Hon. Yonah Martin (Deputy Leader of the Opposition)
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Honourable senators, I am pleased to rise today to speak briefly on Senator Omidvar’s inquiry on immigration. Immigrating to Canada is the story of my family, and it’s a familiar story that belongs not just to my family but to families across our nation and throughout our rich history. The way I like to view it, our Canadian society is a colourful fabric, and the threads that create this fabric are the distinct families, individuals, and communities that have found their way to our shores and call Canada home.
A common metaphor for Canadian culture is a mosaic of distinct pieces. This contrasts with the other popular metaphor of the United States as a melting pot. It is important, though, that we do not forget about the glue that keeps our beautiful Canadian mosaic intact. The glue is what binds us. It is what unites us in a spirit of cooperation and gives us pride as Canadians. And so, one of the things we must deeply reflect upon, acknowledge and work to strengthen is what unites us all as Canadians. Only through doing so can we preserve our distinct pieces of the mosaic while being glued together as a strong whole.
The future of this nation will come through steady and robust immigration. In recent years, net immigration has accounted for 80% of Canada’s population growth. That figure is slated to increase over the next decade. Because of this, immigration will be the key to our country’s continued growth and economic success.
In past years, and no doubt in the years to come, immigration from Asia has been important and steadily increasing, comprising over 60% of our country’s newcomers. Asian-Canadian leaders of the past paved the way for me and others — leaders like former senator Vivienne Poy, the first senator of Asian descent and the architect of Asian Heritage Month, adopted unanimously in this very chamber in 2001. As a result of her vision, so much key information and stories of tragedy, discrimination, racism, inequality and loss, as well as many triumphs, have come to light during the month of May and throughout the year.
Within the Asian experience in Canada comes a subset of Korean-Canadian stories, which begins in 1888 when the first Canadian missionaries set foot on the Korean Peninsula. In the century and a half that has followed, Canadians fought alongside South Koreans in the Korean War, and most recently signed a historic free trade agreement, the first and only free trade agreement in Asia. I had the honour of sponsoring the CKFTA implementation bill with the good work of the critic, the Honourable Senator Percy Downe. Currently, a quarter million Canadians of Korean descent are in Canada and nearly 30,000 Canadian citizens reside in South Korea. This deep-rooted shared history and people is what makes the Korean-Canadian community strong and distinct within Canada.
Korean Canadians have contributed to Canada’s success and progress on every front. People like iconic Hollywood Asian actress and Ottawa native, Sandra Oh; Commodore Hans Jung (Retired), a Korean immigrant to Canada who became the surgeon general of the Canadian Forces in 2009 until his retirement in 2012; and people like Dr. Ahn Suk Hwan, the engineer who designed the Canadarm, an achievement I am reminded of every time I take out a $5 bill to buy a cup of coffee and see the space arm displayed. Speaking of coffee, when my husband rode across our vast country from coast to coast on his Harley-Davidson, he noticed two constants in every city and small town: Tim Hortons and a Hyundai or Kia dealership.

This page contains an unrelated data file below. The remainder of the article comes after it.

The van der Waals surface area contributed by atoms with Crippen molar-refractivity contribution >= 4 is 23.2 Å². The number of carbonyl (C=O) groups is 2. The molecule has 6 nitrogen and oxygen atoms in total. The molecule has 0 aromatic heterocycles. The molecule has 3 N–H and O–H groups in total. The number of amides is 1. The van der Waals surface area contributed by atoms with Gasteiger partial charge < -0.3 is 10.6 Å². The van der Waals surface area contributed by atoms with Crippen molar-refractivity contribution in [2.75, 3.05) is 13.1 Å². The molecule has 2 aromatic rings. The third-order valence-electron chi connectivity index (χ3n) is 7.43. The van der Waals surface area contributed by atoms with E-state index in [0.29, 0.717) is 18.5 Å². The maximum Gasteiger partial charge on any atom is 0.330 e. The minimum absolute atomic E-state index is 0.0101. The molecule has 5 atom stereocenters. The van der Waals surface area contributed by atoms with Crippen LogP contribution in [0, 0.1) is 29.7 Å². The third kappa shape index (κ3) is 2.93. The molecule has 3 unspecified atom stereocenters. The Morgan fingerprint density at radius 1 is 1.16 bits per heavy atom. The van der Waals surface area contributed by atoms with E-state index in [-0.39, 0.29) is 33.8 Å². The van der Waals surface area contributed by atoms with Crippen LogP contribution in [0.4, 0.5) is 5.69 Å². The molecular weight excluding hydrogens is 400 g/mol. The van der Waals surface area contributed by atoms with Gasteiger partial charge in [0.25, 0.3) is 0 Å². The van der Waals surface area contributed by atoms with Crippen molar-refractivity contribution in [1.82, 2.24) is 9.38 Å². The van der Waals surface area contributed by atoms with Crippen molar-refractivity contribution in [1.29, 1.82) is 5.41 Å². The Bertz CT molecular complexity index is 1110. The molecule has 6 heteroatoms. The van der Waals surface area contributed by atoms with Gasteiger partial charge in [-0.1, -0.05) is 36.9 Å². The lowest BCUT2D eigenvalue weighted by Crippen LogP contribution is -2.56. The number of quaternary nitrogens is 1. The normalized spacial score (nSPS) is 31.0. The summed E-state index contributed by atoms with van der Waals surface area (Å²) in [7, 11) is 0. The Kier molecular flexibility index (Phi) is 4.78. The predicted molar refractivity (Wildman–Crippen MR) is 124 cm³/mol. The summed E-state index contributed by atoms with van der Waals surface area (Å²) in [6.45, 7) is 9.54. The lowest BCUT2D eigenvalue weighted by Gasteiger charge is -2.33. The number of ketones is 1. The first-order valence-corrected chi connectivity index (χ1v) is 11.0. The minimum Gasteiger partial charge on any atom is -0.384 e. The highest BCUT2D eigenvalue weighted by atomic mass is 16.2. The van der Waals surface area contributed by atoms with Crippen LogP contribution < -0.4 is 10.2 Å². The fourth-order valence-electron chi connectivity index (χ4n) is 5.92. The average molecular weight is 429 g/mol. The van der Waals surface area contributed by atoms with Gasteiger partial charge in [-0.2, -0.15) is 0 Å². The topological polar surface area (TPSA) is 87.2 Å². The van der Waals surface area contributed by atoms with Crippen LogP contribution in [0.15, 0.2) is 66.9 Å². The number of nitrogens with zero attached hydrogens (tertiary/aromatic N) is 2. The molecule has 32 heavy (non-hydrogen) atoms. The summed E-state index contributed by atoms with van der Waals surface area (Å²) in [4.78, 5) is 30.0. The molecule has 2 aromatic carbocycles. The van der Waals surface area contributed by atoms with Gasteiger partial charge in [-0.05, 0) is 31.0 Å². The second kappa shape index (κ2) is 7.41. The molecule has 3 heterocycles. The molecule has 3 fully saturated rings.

The Korean-Canadian community possesses an incredible entrepreneurial spirit, a deep well of courage and optimism that has fuelled Korean-Canadian business people to settle across this country and operate businesses of all varieties and sizes. They demonstrate self-reliance through networks of hundreds of churches and non-profit organizations that take care of the community. “Kim’s Convenience,” the popular sitcom written by Ins Choi, brought into the mainstream these attributes of entrepreneurialism, family values, a tireless work ethic and close-knit family and communities.
Finally, I wish to recognize the more than 26,000 Canadians who fought alongside South Koreans and their UN allies in the Korean War, Canada’s third-bloodiest war in which 516 Canadians made the ultimate sacrifice. They never returned home, but are buried to this day in the UN Memorial Cemetery in Pusan, Korea. The veterans are seen as heroes and an inspiration to Korean communities across Canada. Standing on this firm foundation of selfless sacrifice of Canadians in Korea for more than 120 years, Korean-Canadian communities have flourished in various regions with sincere pride, gratitude and commitment to Canada that welcomed the first wave of immigrants following the signing of the armistice on July 27, 1953.
Korean communities make Canada stronger and better. They are an integral piece of our Canadian mosaic and the glue — of course — the glue that binds us and touches all of the parts that make up Canada’s beautiful, colourful mosaic of the Canadian values that are shared in all the communities: fairness, inclusion, democracy, economic security, safety, sustainability, health, freedom and peace, to name a few.
Honourable senators, I would like to thank our colleague Senator Omidvar for introducing this important inquiry on a topic so critical to the past, present and future of our country. May the stories I have shared today be a reminder of the contributions to Canada by our Asian community, my own community of Korean Canadians, and a reminder of the glue that binds all of us as Canadians: the sharing of these Canadian values.
Before I finish, may I acknowledge Senator Jim Munson, someone whom I have known throughout my Senate career. He is here to the very last minutes of the sitting, and that is a testament to the kind of dedication with which he has served in the Senate of Canada. Thank you.
Honourable senators, I rise today to call attention to the link between Canada’s past, present and future prosperity and its deep connection to immigration. Senator Omidvar first rose in this chamber to launch an inquiry on the link between prosperity and immigration in February of last year, a month before the beginning of the pandemic. Since then, many things have changed, but immigrants’ contributions to Canada have not.